Davis-Oliver Act would make Trump's immigration agenda law of the land
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Immediately after taking office, President Trump acted quickly and decisively by using executive power to restart the process of controlling our borders and enforcing America’s existing immigration laws. Progress is being made but much more remains to be done.

Legislation must follow executive action in order to fix flaws in the system, enhance public safety and ensure lasting reforms are solidly in place. The onus is now on the GOP-led Congress to act, particularly given that for eight years, the GOP has railed against President Obama’s usurpation of their authority to regulate immigration.

Thus, the introduction of the Davis-Oliver Act is a refreshing signal that the GOP may be taking its responsibility seriously. The bill is a much-needed legislative vehicle for many of President Trump’s signature immigration enforcement initiatives and would provide law enforcement professionals the relief, guidance and authority they have long needed to keep America safe. The bill, sponsored by Immigration and Border Security Subcommittee Vice Chairman Raul Labrador (R-Idaho) and House Judiciary Committee Chairman Bob GoodlatteBob GoodlatteLawmakers grapple with warrantless wiretapping program House votes to crack down on undocumented immigrants with gang ties House Judiciary Dems want panel to review gun silencer bill MORE (R-Va.) is a vital first step — but not the only step — in modernizing our broken immigration system.

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Named after two California law enforcement officers murdered by a criminal illegal alien, the Davis-Oliver Act, among other things, would ensure that state and local law enforcement officials would always have the authority to enforce federal immigration laws. It would also end the ability of future presidents to unilaterally shut down immigration enforcement (read: Obama) for political purposes.

 

The bill adds much-needed clarity to ICE’s detainer authority, the tool used by federal immigration enforcement officials to order criminal aliens be held by local jails for at least 48 hours so they can be picked up and removed from the country. Under current law, ICE detainers are regularly ignored by sanctuary communities — even for some of the most heinous criminal aliens — and result in convicted criminal aliens being released back onto our streets.

The needless carnage created by communities that refuse to cooperate with detainers is a national disgrace. In 2014, for example, 13,288 criminal aliens — charged with serious crimes including homicide, kidnapping, assault, sexual assault, drunk driving — were released back onto the streets, only to commit new crimes against innocent Americans. It was the pleas from many American parents and families who had buried loved ones too soon that helped cement President Trump’s commitment to immigration reform.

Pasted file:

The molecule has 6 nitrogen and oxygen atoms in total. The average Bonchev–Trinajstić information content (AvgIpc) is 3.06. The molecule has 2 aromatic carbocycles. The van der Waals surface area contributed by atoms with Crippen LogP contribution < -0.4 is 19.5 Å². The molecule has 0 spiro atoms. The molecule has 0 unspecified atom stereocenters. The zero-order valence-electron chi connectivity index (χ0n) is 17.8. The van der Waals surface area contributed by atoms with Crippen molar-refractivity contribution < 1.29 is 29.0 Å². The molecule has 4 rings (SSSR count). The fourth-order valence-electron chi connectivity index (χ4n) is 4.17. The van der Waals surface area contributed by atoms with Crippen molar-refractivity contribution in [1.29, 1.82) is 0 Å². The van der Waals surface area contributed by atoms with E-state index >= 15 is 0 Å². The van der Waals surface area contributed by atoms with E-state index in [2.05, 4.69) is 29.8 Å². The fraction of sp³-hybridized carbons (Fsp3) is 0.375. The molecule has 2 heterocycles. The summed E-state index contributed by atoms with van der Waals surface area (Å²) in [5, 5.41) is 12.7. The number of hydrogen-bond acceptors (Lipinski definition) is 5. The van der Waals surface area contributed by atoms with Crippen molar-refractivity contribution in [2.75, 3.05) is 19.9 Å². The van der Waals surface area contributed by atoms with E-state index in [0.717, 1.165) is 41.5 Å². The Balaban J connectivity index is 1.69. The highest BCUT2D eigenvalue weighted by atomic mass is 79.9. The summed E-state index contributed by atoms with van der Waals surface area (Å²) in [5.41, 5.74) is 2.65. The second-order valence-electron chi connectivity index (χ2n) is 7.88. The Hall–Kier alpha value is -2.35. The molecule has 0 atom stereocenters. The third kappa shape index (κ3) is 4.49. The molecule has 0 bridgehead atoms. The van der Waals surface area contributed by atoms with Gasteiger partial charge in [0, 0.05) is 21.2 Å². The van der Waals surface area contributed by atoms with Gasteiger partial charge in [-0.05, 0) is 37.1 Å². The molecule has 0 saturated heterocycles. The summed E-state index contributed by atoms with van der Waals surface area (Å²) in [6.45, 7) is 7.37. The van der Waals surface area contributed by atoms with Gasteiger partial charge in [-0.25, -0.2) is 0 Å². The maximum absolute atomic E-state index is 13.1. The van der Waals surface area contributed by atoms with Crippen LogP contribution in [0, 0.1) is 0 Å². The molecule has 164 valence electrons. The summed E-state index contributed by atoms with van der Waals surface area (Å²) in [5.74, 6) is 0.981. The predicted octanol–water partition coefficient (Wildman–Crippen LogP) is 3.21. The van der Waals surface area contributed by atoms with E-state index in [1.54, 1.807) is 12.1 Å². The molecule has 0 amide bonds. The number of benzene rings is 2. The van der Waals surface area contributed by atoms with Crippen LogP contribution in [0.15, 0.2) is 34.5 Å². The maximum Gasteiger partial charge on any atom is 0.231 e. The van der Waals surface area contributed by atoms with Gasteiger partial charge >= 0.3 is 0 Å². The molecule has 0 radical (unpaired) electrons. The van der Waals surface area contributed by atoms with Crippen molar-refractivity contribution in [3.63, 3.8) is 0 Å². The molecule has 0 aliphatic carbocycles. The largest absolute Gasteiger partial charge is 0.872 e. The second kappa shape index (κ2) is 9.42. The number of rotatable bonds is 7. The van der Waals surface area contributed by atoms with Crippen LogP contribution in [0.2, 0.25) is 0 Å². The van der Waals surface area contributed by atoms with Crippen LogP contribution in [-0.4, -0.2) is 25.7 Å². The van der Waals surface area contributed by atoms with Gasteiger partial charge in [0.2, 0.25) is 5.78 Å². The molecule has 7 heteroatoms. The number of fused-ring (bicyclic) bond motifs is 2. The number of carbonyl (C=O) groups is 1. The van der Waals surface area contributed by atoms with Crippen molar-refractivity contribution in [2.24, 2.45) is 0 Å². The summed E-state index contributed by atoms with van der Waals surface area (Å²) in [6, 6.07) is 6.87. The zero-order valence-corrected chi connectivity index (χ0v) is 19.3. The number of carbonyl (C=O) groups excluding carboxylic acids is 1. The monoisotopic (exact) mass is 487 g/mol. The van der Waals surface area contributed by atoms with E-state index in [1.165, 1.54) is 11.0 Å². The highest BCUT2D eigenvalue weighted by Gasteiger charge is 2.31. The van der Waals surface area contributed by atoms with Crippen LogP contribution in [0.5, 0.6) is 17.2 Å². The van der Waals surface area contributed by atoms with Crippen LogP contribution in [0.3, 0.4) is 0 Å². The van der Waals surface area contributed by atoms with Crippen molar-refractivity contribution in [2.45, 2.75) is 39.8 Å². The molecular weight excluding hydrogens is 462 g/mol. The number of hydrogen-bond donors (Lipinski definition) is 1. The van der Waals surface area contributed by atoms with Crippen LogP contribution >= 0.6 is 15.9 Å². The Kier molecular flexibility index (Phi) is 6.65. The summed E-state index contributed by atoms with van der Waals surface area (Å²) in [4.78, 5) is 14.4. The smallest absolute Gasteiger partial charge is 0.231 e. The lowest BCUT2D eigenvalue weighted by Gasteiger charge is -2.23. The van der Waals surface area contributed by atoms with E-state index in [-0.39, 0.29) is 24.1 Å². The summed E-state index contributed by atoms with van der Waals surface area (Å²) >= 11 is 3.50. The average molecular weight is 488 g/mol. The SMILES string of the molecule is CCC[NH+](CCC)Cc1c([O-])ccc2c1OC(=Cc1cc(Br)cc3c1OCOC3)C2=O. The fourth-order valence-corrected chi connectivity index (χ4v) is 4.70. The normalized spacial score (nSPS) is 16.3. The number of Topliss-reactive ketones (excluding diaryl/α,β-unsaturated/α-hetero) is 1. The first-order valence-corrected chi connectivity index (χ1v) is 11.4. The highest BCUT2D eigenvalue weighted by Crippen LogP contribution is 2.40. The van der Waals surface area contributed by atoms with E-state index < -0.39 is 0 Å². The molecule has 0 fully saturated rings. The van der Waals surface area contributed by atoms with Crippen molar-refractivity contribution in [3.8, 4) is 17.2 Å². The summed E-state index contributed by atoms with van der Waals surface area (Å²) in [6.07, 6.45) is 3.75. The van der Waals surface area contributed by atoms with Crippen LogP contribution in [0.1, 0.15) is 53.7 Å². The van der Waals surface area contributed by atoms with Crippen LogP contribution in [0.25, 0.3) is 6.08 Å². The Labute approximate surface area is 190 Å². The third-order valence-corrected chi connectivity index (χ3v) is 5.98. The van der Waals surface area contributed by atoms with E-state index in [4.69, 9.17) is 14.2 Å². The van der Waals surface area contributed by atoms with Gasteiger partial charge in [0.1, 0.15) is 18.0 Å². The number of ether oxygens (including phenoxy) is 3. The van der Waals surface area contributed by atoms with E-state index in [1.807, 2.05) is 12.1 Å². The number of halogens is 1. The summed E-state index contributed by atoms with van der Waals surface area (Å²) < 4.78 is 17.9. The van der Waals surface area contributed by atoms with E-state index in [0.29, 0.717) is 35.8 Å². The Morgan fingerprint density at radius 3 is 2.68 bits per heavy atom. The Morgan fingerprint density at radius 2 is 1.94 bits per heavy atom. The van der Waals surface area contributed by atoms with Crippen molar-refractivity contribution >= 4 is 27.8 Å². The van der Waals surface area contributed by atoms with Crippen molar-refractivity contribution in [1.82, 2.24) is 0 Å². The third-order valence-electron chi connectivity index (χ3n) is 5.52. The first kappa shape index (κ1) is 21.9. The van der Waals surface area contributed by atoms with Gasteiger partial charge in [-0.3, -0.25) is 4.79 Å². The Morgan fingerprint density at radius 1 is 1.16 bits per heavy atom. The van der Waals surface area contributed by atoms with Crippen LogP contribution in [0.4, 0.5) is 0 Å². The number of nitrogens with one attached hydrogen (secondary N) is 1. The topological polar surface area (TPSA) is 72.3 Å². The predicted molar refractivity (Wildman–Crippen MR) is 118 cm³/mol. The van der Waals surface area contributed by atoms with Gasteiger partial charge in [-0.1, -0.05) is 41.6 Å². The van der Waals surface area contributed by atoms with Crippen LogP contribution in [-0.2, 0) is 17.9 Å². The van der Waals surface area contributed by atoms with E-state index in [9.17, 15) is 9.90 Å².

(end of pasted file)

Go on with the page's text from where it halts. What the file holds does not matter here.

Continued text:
Davis-Oliver greatly enhances public safety by withholding key federal grants from dangerous sanctuary cities and by making criminal alien gang members deportable. Thanks in no small part to the Obama administration’s catch and release program, incredibly dangerous gangs like MS-13, once based in Central America, have now established a strong foothold in many once-tranquil American communities. The bill also further expedites the removal of criminal aliens from U.S. communities.

The bill also looks beyond our borders, making it more difficult for foreign terrorists and other foreign nationals who pose national security concerns to enter and remain in the United States. Specifically, the bill provides for the quick removal of alien terrorists and bars foreign terrorists or removable immigrants who threaten national security from receiving immigration benefits, such as naturalization and discretionary relief from removal.

Davis-Oliver also tightens up the visa issuance process, with the clear realization that in many cases, the best chance to prevent a terror attack is to deny the would-be assassins entry in the first place. It would expand the Visa Security Program to all U.S. embassies and consular posts, ensuring that all visa applicants receive additional screening. It would also require the Departments of State and Homeland Security to utilize social media networks and other publicly available resources to ensure a potential applicant poses no threat to the nation.

Just months ago, Trump put a face on the victims of illegal immigration, when during a speech to Congress he introduced Jessica Davis and Susan Oliver, widows of Placer County Detectives Michael Davis Jr. and Sacramento Deputy Sheriff Danny Oliver, during a speech to Congress and the American people. These brave women represented two families, and communities, whose government had failed them. Let’s hope no other American families are forced to endure this very preventable heartache.

Bob Dane is the executive director at Federation for American Immigration Reform (FAIR).


The views expressed by contributors are their own and are not the views of The Hill.